Reflecting a huge talent pool available, suppliers on the framework range from management consultancies to specialists in design, engineering and project management, infrastructure companies and niche design and consultancy businesses. The breadth and expertise offered through the framework ensures that buyers can identify and access world-class consultancy in any area, far more simply and quickly and in compliance with EU regulations, than ever before.

And it isn’t a case of domination by big consultancies either: ESPO values the unique contribution of mid-size and smaller businesses to assisting today’s changing public sector frameworks. As a long-standing signatory to the UK’s Small Business Charter – and a proven champion of expert and niche small consultancies – it’s very pleasing to see that 92 of the 135 suppliers on the new framework are SMEs.

To simplify procurement process, ESPO added new ‘lots’ or categories to the framework, such as strategic projects, IT and procurement consultancy services. In addition, customers can swiftly procure audit services. Most of the framework’s lots are direct award, providing a quick route to market, with the knowledge that any time-consuming ‘legwork’ on due diligence and EU compliance has been done in advance by our experts. We believe that this new framework will fulfil the ‘one stop shop’ role in the public sector consultancy services market that so many hard-pressed public managers have wished for.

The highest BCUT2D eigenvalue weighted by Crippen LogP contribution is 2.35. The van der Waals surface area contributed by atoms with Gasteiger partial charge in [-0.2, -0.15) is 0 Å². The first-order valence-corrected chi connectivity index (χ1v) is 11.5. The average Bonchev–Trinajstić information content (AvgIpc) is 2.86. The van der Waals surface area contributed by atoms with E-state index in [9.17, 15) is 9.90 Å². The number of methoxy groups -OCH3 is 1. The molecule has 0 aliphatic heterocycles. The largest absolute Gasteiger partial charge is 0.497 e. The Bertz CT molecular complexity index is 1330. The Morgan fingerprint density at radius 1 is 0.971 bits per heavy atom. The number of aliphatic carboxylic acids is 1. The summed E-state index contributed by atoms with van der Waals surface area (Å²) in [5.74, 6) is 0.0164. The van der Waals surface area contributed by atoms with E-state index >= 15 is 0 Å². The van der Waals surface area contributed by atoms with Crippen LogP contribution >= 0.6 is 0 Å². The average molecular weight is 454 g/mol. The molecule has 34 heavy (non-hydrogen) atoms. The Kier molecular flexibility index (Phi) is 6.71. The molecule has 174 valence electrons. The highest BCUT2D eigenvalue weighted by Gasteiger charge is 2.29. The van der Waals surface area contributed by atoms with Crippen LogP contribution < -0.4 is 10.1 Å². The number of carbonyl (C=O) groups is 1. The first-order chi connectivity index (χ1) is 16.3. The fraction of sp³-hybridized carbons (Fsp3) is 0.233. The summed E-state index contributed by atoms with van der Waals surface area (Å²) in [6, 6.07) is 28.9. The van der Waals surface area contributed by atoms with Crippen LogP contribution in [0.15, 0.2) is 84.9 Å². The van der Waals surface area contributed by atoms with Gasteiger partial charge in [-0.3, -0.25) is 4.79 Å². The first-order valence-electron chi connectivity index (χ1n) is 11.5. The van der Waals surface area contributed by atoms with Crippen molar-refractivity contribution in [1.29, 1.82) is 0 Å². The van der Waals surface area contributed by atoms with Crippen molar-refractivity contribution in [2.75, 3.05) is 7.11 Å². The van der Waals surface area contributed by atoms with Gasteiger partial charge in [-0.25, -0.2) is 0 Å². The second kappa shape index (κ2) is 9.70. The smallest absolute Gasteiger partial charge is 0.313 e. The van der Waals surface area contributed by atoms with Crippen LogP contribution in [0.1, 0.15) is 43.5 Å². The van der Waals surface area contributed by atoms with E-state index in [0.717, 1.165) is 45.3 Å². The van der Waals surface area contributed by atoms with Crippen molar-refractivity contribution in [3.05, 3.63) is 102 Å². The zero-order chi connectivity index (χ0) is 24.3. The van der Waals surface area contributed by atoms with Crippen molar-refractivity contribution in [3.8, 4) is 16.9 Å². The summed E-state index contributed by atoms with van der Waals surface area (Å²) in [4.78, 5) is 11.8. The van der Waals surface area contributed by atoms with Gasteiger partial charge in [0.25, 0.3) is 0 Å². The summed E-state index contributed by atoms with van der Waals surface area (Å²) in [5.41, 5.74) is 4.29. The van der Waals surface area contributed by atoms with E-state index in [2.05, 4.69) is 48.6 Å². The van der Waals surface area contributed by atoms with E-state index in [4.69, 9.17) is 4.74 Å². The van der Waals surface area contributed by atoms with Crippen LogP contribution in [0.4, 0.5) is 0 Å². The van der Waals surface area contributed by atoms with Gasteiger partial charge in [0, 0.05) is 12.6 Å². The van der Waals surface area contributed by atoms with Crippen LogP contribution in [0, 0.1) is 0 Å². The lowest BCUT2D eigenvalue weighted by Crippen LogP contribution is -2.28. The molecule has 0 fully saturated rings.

Through careful customer and supplier research and data analysis, we have assembled a simpler and safer way for procurement teams and generalists alike to buy in consultancy and services – providing essential management capacity while keeping the lid on costs. More than that, we are helping demystify the advice and consultancy services available to our public bodies that have undergone so many funding cuts and so much change to their capacity in recent years.